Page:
Archive for June 25th, 2013

Sitting at a wedding recently, the ‘love chapter’ was read.

1 Corinthians 13 is a pretty common passage read at weddings, after all a wedding is all about love, and this passage certainly fits the bill.

There is a portion of the reading that always catches my ear, my thoughts …

“Love is patient, love is kind.
It does not envy, it does not boast, it is not proud.
It does not dishonor others,
it is not self-seeking,
it is not easily angered,
it keeps no record of wrongs.
Love does not delight in evil but rejoices with the truth.
It always protects, always trusts, always hopes, always perseveres”
(v. 4-7)

Whenever I hear those words read at a wedding ceremony, my ‘experienced’ married brain of twenty-three plus years, thinks, ‘they have no idea what love is, no idea how difficult it will be to keep loving.’

Now I don’t mean to be so negative at such a special event. It’s just that … well, after twenty-three plus years in the marital trenches I understand that soon the firing will start and both of those individuals who ‘love’ each other will be experiencing what it is to be shell shocked.

Let’s unpack this!

“Love is patient,
Other than the fashionably late bride, has there really been much practice of patience before they say ‘I do’?

love is kind.
Being kind might be more difficult when he is sick, and she is PMS’ing (so I’ve heard).

It does not envy,
What happens when one is experiencing great success at their career, and the other is experiencing a time of stagnation?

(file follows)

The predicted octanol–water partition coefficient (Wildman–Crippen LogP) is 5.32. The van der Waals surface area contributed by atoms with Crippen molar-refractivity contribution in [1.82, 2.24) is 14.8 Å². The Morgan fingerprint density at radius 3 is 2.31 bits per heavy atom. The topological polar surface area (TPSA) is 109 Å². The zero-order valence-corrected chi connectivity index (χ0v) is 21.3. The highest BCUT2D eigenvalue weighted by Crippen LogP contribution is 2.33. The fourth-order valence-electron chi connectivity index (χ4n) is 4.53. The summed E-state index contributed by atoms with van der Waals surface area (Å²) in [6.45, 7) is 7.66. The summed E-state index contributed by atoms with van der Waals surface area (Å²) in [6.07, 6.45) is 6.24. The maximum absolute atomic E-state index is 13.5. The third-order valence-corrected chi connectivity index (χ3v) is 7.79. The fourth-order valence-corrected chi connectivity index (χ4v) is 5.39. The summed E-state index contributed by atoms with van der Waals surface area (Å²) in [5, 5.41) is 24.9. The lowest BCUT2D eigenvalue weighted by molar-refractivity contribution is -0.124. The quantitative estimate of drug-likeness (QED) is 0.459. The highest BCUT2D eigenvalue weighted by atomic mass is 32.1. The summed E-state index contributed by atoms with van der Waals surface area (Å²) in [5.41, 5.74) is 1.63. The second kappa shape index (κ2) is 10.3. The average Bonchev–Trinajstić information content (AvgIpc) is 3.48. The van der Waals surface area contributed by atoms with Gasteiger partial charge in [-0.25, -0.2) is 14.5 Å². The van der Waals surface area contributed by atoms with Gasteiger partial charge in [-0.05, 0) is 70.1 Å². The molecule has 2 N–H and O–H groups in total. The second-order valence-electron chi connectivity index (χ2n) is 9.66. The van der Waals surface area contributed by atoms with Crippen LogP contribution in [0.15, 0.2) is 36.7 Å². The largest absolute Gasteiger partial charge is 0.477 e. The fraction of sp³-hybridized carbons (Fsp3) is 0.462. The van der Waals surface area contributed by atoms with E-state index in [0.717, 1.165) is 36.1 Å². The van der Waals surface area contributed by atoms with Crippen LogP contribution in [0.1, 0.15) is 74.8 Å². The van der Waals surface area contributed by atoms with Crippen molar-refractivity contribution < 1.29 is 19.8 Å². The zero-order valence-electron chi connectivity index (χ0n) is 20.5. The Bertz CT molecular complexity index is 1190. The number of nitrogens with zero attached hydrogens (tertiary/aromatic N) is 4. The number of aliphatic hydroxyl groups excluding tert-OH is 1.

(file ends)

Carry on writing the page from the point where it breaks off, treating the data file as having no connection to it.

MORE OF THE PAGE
it does not boast,
Sometimes this is heard in phrases like, “my mom makes much better turkey stuffing” or “my dad always filled the gas tank for my mom.”

it is not proud.
“my chair,” “my remote,” “my chocolate,” “my money,” “my body” … just put ‘my’ in front of it and you’ve got pride.

It does not dishonor others,
They have not had time to tell their private stories, of the other, to their girlfriends, their guy friends.

it is not self-seeking,
Lets face it, in the beginning, a relationship is truly born out of self-seeking. They meet the needs of each other, and it is in the meeting of needs that their attraction for the other grows. The difficulty is that we often ignore this part of the passage, as soon as it is said. When, in realty, it should be on our lips, and in our minds from sun up ’til bedtime at night. I really believe that if we can drop self-seeking in the early days, we might have a better chance of staying together. How many couples, years (or months) after the marriage say, “but, they don’t meet my needs anymore …”?

it is not easily angered,
On the wedding day, it is easier to not be easily angered … there has been no anniversary to forget, or in laws to insult.

it keeps no record of wrongs.
This is sooooo much easier in the beginning, when there has not yet been enough time to have wronged each other, when there is so little baggage to make you say things like, “but, you always do …”

Love does not delight in evil but rejoices with the truth.
At the beginning of a marriage both individuals are filled with hope for the future (otherwise why would they do it?), they are not anticipating the negative, the nasty.

It always protects, always trusts, always hopes, always perseveres”
These are the optimistic four! Can the couple keep protecting, trusting, hoping … can the couple persevere through all of the stuff of real, honest to goodness living together … ’til death do them part?

I’m not saying a newly married couple knows nothing of love, just that newly married love is often untested, untried. It is only as the years pass that love will really be defined and purified in how they love each other …

and the greatest of these (faith, hope and love) is



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